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Aspirin, ibuprofen and other pain-relieving drugs may actually make agony WORSE, study warns
- Study found anti-inflammatory drugs block a type of blood cell from working
- By stopping this initial painful inflammation the duration of pain increased x10
- Chronic on-going pain has fuelled a rise in painkiller addiction in the UK and US
- Authors said the finding could have implications for initial treatment of pains
Taking aspirin and ibuprofen as painkillers could be completely pointless, a study suggests.
Experts have now warned the cheap drugs may actually leave patients in agony for longer.
The findings call into question the conventional practice of treating pain with anti-inflammatory drugs, taken by millions around the world.
Researchers today praised the ‘excellent’ study, which was based tests in the lab on human cells and mice.
However, they have urged people not give up their painkillers overnight because the drugs are proven to be effective in the short-term.
Taking aspirin and ibuprofen as painkillers could be completely pointless, a study suggests. Experts have now warned the cheap drugs may actually leave patients in agony for longer
The study by researchers in Canada and Italy suggests inflammation may not be the nemesis after all.
Instead, forgot to take my propecia it could be protective in the long-term. One researcher said that it ‘may be dangerous to interfere with it’.
Popular anti-inflammatories include diclofenac, naproxen, and piroxicam.
The research, in the Science Translational Medicine journal, also looked at steroids like dexamethasone, which works in a similar fashion.
Anti-inflammatory drugs work by blocking neutrophils, white blood cells which help the body begin the healing process.
Experts analysed blood samples, taken on three occasions, from 98 people battling lower back pain.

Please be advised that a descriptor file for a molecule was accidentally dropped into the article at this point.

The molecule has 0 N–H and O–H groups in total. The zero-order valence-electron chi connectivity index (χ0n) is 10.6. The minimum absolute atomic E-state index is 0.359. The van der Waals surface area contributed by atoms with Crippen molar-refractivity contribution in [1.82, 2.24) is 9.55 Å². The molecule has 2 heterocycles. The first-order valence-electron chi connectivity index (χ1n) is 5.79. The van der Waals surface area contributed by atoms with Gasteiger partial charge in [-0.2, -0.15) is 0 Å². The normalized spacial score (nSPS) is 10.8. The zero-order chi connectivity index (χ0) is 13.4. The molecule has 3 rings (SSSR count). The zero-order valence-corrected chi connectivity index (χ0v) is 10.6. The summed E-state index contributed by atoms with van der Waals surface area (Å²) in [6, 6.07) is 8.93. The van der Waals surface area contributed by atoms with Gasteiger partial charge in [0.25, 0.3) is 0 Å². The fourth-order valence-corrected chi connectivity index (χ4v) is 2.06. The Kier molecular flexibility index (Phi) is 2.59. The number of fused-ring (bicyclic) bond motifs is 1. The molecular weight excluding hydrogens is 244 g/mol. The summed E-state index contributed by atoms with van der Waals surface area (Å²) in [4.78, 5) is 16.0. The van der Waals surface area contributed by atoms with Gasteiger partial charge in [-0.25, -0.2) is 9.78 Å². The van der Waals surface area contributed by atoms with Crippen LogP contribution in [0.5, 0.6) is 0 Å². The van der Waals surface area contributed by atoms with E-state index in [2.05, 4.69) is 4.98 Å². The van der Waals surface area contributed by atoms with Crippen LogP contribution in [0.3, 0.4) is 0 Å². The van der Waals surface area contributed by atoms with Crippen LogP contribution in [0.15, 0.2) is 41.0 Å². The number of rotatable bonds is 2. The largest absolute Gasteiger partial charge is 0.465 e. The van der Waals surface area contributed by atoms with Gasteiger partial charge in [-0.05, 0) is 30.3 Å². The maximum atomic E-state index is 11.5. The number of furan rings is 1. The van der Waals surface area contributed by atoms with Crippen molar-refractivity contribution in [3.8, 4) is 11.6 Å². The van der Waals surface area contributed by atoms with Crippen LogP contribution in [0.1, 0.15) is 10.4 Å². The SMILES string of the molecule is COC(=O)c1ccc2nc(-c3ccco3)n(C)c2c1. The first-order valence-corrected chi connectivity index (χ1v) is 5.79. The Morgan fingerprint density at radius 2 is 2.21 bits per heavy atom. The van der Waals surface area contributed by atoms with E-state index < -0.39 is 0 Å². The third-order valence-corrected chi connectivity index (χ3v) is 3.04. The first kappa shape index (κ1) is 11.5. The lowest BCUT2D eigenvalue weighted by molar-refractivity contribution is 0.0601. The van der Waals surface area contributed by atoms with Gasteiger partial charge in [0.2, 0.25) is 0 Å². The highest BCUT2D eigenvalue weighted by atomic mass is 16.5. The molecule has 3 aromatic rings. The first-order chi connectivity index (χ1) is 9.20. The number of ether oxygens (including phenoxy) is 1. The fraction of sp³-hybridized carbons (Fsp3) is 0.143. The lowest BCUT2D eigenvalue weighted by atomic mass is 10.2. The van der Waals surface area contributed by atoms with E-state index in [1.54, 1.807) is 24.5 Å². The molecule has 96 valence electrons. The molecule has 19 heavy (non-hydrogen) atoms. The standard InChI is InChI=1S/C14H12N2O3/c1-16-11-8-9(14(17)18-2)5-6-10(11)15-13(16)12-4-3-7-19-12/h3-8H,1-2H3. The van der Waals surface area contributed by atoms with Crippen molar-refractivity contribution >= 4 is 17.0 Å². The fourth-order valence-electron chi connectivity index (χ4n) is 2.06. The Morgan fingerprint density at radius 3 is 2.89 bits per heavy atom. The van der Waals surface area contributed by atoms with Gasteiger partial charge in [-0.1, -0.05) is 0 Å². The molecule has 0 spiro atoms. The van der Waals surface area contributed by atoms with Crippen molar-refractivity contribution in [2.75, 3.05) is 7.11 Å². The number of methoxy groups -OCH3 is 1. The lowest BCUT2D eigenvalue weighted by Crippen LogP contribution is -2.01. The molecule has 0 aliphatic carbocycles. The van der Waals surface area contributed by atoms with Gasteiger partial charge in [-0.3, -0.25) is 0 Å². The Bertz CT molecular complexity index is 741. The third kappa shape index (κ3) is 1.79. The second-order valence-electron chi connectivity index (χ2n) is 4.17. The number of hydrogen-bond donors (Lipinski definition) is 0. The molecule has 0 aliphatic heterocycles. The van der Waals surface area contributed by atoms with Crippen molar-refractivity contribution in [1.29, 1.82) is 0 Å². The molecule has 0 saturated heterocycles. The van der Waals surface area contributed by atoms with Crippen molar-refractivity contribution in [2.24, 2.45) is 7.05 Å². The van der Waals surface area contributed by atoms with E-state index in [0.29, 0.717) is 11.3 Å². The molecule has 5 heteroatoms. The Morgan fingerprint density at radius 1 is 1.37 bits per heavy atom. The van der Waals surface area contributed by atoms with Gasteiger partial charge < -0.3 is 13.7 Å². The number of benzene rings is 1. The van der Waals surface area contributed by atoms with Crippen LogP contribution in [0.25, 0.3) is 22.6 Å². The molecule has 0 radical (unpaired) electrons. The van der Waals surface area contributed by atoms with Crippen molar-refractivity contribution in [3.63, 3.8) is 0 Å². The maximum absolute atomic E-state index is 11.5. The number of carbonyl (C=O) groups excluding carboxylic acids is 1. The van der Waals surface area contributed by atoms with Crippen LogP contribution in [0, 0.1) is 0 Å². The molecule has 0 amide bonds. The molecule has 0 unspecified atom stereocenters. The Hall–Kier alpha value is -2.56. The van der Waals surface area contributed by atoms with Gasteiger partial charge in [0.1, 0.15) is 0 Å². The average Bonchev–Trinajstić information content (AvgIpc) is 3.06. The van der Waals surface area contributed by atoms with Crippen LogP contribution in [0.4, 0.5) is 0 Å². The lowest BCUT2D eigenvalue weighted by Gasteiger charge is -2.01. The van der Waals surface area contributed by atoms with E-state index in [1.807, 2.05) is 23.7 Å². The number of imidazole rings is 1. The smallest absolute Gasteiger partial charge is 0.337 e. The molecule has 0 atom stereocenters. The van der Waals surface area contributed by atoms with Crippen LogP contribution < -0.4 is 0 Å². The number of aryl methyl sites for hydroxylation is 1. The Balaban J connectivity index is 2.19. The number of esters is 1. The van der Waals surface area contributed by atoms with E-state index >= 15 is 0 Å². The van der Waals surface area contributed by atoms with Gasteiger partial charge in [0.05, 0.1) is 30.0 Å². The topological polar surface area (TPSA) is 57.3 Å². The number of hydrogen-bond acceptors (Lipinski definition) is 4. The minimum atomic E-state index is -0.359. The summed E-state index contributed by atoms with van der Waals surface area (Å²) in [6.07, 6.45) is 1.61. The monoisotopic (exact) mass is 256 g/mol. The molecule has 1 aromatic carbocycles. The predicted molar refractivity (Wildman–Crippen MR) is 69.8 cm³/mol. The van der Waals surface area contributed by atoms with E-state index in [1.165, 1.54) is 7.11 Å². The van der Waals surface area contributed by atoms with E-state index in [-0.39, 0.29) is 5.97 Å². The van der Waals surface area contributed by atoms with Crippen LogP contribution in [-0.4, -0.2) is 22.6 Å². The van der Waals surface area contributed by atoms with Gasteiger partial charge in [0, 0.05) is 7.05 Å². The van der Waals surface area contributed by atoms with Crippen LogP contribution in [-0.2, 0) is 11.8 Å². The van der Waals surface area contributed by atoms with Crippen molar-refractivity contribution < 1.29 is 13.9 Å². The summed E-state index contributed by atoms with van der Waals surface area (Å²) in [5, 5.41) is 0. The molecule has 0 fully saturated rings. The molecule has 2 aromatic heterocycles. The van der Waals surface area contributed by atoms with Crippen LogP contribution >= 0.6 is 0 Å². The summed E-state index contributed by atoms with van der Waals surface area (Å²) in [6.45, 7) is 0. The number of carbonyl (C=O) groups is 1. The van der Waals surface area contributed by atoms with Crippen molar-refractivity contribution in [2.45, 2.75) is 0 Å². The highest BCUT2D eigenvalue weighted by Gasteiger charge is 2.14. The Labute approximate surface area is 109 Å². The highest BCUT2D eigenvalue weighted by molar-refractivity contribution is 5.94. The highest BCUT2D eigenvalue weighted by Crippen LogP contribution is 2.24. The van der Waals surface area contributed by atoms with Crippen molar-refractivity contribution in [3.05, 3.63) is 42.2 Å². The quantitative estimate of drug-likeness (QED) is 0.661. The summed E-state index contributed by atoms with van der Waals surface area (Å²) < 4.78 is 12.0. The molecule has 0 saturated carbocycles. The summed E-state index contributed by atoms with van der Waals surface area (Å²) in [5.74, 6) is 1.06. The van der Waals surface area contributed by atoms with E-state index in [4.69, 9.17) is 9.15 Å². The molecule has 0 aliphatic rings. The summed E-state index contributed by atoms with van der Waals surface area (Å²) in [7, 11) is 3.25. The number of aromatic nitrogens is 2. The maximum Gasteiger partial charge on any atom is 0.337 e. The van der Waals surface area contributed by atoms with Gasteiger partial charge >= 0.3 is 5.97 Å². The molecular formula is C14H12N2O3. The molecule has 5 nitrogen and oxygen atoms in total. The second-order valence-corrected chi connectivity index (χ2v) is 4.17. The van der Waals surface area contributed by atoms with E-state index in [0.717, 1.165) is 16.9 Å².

Patients whose pain eventually went away had significantly more neutrophils in their blood, compared to those still struck down.
This inspired the researchers to test blocking neutrophils in injured mice with anti-inflammatory drugs dexamethasone and diclofenac.
Scientists have found blocking neutrophils, a type of white blood cell which causes inflammation as part of healing tissues, actually prolonged the duration of pain in studies on mice. The experts were inspired to run the experiment after finding differences in genetic samples taken from people who suffered from ongoing lower back pain
HOW AMERICA GOT HOOKED ON OPIOIDS AND IS THE SAME HAPPENING HERE?
Research has shown hospital admissions for opioids has soared 50 per cent in the last decade in England adding to fears the UK could be facing a similar opioid crisis to the one in the US which has devastated thousands of families.
In the early 2000s, the FDA and CDC started to notice a steady increase in cases of opioid addiction and overdose. In 2013, they issued guidelines to curb addiction.
However, that same year – now regarded as the year the painkiller epidemic took hold – a CDC report revealed an unprecedented surge in rates of opioid addiction.
Overdose deaths are now the leading cause of death among young Americans – killing more in a year than were ever killed annually by HIV, gun violence or car crashes.
In 2019, the CDC revealed that nearly 71,000 Americans died from drug overdoses.
This is up from about 59,000 just three years prior, in 2016, and more than double the death rate from a decade ago.
It means that drug overdoses are currently the leading cause of death for Americans under 50 years old.
The data lays bare the bleak state of America’s opioid addiction crisis fueled by deadly manufactured drugs like fentanyl.
Most control mice stopped feeling pain within two months.